WP-ecommerce vs Opencart

If you’ve ever searched online for ways to monetize your blog, you know how many different options, products and services are out there. Unfortunately, there are just as many opinions about which of them will help you generate the most revenue.

Two of the most popular options are WP-ecommerce and OpenCart but there are pros and cons to both.

WP-ecommerce is a plug-in built specifically for WordPress blogs. It has an array of features that make it an outstanding option. However, it is not without limitation.

  • Ease of use – For most WP-ecommerce plugins, installation is extremely quick and easy. They work with other plugins, widgets, short codes, etc. and can be tweaked to match any WordPress theme.
  • Complexity, speed and responsiveness – Generally speaking, control panels are a little more complicated than need be but the speed and responsiveness are good as long as you have the required versions of WordPress and PHP.
  • Stability, customization and scalability – Plugins are fully-customizable with a basic knowledge of CSS and HTML. However, the main issue with WP-ecommerce plugins is that they tend to “break” easily. There are questions as to whether the plugins stop working because of increased traffic, some fault of the user, or simply because the code is not yet perfected. The support forums provide tips and tricks for fixing most problems but it takes time to research and test solutions.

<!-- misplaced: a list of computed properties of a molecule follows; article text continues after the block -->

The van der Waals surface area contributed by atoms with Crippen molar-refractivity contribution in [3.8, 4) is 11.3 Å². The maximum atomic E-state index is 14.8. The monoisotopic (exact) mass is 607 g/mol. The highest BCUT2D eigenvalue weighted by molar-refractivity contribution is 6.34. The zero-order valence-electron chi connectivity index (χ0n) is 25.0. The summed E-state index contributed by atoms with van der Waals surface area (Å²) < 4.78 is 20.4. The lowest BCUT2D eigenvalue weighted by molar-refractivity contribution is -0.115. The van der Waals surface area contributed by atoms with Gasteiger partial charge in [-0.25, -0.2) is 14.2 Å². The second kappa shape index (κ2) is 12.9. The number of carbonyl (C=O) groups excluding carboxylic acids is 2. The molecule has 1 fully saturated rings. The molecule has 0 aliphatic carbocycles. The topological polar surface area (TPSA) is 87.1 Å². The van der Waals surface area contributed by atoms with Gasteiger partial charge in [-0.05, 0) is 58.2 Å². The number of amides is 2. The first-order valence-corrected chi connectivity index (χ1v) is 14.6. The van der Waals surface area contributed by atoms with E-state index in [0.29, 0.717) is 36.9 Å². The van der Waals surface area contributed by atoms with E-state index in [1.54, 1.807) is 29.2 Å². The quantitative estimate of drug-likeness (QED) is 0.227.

• Selling affiliated products – One of the reasons these plugins are so popular with bloggers is that they are very useful for selling affiliated products. They can handle a limitless number of products and often come with features like product RSS feeds, full Google integration, and SEO plugins that are simple to add.

OpenCart, on the other hand, is not designed for any specific platform. It is truly an open source shopping cart that can be tailored to most needs.

  • Ease of use – Even for experienced developers, the code is a bit clunky. Modifying features like “Search” and other common add-ons are tough to integrate and you have to purchase each individually so the costs can add up quickly. With that being said, if you are selling a small number of products and you don’t need many added features, it can be a decent option.
  • Complexity, speed and responsiveness – The basic OpenCart code is not overly complex but it gets cluttered very quickly as you add features and functionality. That can become problematic because the speed and responsiveness of the cart depend on these added features so you may find yourself in a “lesser of two evils” situation.
  • Stability, customization and scalability – OpenCart is stable, if nothing else. But, as far as scalability, you should really consider another option if you have a large number of products or a wide variety of services. The cart simply was not designed to support vendors with a large, complex database of products.
  • Selling affiliated products – If you are selling a small number of items and you can navigate the product uploading/database building processes, then you can find success selling affiliated products through OpenCart.

Neither product is perfect but WP-ecommerce plugins are more effective and more versatile in most situations. If you have a small website dedicated to a specific product or service, OpenCart is a viable option but understand you may be shelling out money for add-ons so plan for that in case your site grows.